Can you just tell me the ratio of the weight of calcium ion to weight of magnesium ion in the overall recipe?
 
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Tmmste

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Can you just tell me the ratio of the weight of calcium ion to weight of magnesium ion in the overall recipe?

Yes ofcourse, I attached a bit more information to it, to show how it should (in theory) balance kH.
Schermafbeelding 2017-10-08 om 13.39.56.png


Here you see how I got to the total amounts for Mg & Ca (please note that in this example Ca = 18.. when Ca changes.. the amount of calciumchloride and magnesiumchloride changes too.. the amount of magnesium sulfate stays the same)

Schermafbeelding 2017-10-08 om 13.40.16.png
 

Randy Holmes-Farley

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Sorry, I still don't follow the table. I'm not questioning its correctness, I just don't see what I want to pull out of it.

Can you just pull out the amount of calcium in grams and the amount of magnesium in grams for some (any) amount of the total recipe?

It's the ratio of the two that I want to check. :)

I get about 5 for calcium to magnesium by weight in my recipe.
 
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Tmmste

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Sorry, I still don't follow the table. I'm not questioning its correctness, I just don't see what I want to pull out of it.

Can you just pull out the amount of calcium in grams and the amount of magnesium in grams for some (any) amount of the total recipe?

It's the ratio of the two that I want to check. :)

I get about 5 for calcium to magnesium by weight in my recipe.

I see. Unfortunately I have no fixed ratio, the stock solutions depend on Ca:kH ratio. I get a 5:1 ratio.. when 18,5 Ca is used per 2,8 kH:

Ca 20 - kH 2,8
Ca: 20,9185 gr
Mg; 2,976 gr
Ratio: 7:1

Ca 19 - kH 2,8
Ca: 19,9185 gr
Mg; 3,5824 gr
Ratio: 5,56:1

Ca 18,5 - kH 2,8:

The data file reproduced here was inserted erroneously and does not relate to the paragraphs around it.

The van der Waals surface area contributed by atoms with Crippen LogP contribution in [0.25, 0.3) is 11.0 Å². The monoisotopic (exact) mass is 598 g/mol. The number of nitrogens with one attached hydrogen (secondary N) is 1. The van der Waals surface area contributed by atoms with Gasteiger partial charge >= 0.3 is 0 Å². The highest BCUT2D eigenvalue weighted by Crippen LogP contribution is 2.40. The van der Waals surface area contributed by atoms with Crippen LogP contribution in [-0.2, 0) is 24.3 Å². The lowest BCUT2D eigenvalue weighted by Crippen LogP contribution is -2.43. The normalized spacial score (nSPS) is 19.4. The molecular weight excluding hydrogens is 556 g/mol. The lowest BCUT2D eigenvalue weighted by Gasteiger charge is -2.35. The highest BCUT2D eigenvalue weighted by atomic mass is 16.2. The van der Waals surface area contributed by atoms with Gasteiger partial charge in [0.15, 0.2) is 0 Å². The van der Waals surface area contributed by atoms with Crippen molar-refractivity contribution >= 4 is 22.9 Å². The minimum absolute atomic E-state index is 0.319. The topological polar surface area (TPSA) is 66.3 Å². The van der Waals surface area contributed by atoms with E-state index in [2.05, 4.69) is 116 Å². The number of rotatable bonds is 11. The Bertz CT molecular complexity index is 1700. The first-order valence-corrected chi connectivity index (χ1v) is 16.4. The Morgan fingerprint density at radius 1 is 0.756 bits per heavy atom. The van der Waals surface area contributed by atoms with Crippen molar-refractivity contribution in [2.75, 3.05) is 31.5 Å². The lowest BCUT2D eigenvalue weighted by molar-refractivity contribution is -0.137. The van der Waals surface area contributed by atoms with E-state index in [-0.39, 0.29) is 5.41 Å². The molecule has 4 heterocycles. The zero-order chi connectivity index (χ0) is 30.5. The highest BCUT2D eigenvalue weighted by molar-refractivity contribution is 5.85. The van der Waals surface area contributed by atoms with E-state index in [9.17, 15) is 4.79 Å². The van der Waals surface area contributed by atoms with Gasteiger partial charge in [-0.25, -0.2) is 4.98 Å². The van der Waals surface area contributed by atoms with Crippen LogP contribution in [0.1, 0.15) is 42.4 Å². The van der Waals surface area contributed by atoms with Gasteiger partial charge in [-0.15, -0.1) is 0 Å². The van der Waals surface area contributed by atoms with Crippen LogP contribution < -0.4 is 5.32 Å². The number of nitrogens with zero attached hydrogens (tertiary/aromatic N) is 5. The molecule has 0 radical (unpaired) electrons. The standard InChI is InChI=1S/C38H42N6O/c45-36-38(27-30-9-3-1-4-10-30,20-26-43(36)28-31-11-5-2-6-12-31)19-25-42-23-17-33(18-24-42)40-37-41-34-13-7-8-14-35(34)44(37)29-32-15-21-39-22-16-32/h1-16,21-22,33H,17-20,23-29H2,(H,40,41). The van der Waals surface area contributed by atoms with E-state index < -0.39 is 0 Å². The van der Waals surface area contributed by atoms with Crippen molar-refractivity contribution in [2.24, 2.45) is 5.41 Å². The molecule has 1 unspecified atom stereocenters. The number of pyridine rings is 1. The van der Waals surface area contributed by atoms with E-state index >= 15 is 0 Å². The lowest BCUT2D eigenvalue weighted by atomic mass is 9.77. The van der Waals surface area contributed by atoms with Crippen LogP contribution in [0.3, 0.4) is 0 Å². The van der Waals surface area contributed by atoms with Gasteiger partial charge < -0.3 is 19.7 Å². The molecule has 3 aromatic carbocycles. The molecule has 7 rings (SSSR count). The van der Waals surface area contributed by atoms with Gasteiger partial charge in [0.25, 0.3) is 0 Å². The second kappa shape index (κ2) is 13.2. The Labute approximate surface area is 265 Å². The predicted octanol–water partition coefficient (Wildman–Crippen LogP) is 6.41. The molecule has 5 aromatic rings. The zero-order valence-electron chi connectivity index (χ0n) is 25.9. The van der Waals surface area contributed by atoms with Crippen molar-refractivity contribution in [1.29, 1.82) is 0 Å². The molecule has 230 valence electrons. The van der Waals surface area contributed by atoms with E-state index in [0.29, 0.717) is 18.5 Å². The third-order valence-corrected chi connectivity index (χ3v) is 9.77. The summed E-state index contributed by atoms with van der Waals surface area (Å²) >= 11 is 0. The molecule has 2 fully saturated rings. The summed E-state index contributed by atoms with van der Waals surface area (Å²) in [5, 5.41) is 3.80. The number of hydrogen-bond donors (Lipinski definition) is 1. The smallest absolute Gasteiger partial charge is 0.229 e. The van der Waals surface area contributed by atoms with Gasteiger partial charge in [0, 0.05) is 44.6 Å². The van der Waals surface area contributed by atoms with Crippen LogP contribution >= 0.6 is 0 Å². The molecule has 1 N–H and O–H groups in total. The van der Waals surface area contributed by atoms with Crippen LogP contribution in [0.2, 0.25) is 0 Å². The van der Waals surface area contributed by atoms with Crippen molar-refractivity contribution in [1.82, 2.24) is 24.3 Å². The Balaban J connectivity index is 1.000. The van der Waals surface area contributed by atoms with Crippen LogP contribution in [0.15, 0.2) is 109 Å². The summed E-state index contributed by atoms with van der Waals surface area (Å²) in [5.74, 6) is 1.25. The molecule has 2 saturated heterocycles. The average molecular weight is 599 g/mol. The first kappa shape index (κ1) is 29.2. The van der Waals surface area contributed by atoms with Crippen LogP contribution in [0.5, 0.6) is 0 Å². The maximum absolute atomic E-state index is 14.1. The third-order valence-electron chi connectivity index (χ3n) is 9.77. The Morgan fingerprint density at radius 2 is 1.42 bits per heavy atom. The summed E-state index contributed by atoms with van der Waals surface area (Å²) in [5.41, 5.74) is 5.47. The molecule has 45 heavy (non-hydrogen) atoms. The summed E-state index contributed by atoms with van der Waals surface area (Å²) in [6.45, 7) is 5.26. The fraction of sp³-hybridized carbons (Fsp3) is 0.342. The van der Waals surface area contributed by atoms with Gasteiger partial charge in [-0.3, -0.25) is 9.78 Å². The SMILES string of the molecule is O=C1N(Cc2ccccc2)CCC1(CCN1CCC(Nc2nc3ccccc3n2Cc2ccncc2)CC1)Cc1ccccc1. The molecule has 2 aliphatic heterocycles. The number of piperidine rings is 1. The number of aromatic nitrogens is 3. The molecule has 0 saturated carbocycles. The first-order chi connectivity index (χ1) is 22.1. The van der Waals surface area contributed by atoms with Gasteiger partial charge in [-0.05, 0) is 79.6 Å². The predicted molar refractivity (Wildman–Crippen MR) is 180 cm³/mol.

Ca: 19,4185 gr
Mg: 3,8856
Ratio: 5 : 1

Ca 18 - kH 2,8:
Ca: 18,9185 gr
Mg: 4,1889
Ratio: 4,5 : 1

Ca 16 - kH 2,8:
Ca: 16,9185
Mg: 5,4017
Ratio 3,1 : 1
 
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Tmmste

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That looks good, but how would you decide which to use?
Thank you. If I am not mistaken, kalkwasser is Ca 20 per 2,8 kH. If kH drops and Ca remains the same then Mg should have dropped too. I have no skimmer (diy ATS) so salinity should remain stable. It does depend on the accuracy of the testkits though.
 

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Right, picking between the choices in the post above about Ca/dKh ratio is essentially picking between different amounts of magnesium incorporation. You can determine it experimentally, but it would take extended measurements to see that so precisely.
 
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Tmmste

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Right, picking between the choices in the post above about Ca/dKh ratio is essentially picking between different amounts of magnesium incorporation. You can determine it experimentally, but it would take extended measurements to see that so precisely.

Recently I made an attempt (I use kalkwasser), but found out the test results where far from precise. The amount of water remains the same, Na:CI:SO4 ratio and dosage too (kH usage remains the same after all). So I could just swap jerrycans if needed. (or calculate how much "more" magnesium chloride needs to be added if less Ca is used.)

I wonder, Randy, do you see any points of improvement regarding this version of 2-part? Thank you very much for your help thusfar, I really appreciate it!
 
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Tmmste

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Right, picking between the choices in the post above about Ca/dKh ratio is essentially picking between different amounts of magnesium incorporation. You can determine it experimentally, but it would take extended measurements to see that so precisely.

Dear Randy, I wondered if you have any last suggestions to improve this way of doing 2-part. I purchased most chemicals and will start making the stock solutions soon.
 

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Dear Randy, I wondered if you have any last suggestions to improve this way of doing 2-part. I purchased most chemicals and will start making the stock solutions soon.

I’ve lost track. What ingredients do you have at the moment?
 
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Tmmste

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I’ve lost track. What ingredients do you have at the moment?
Dear Randy, this is what it looks like so far:
Schermafbeelding 2017-12-02 om 12.38.46.png


Part 1 = kH mix, Part 2 = Ca mix. These are the amounts for 1L stock solution. I already made a 10L solution, however, I wondered if you see something which is does not good. Magnesium sulfate I will add seperately.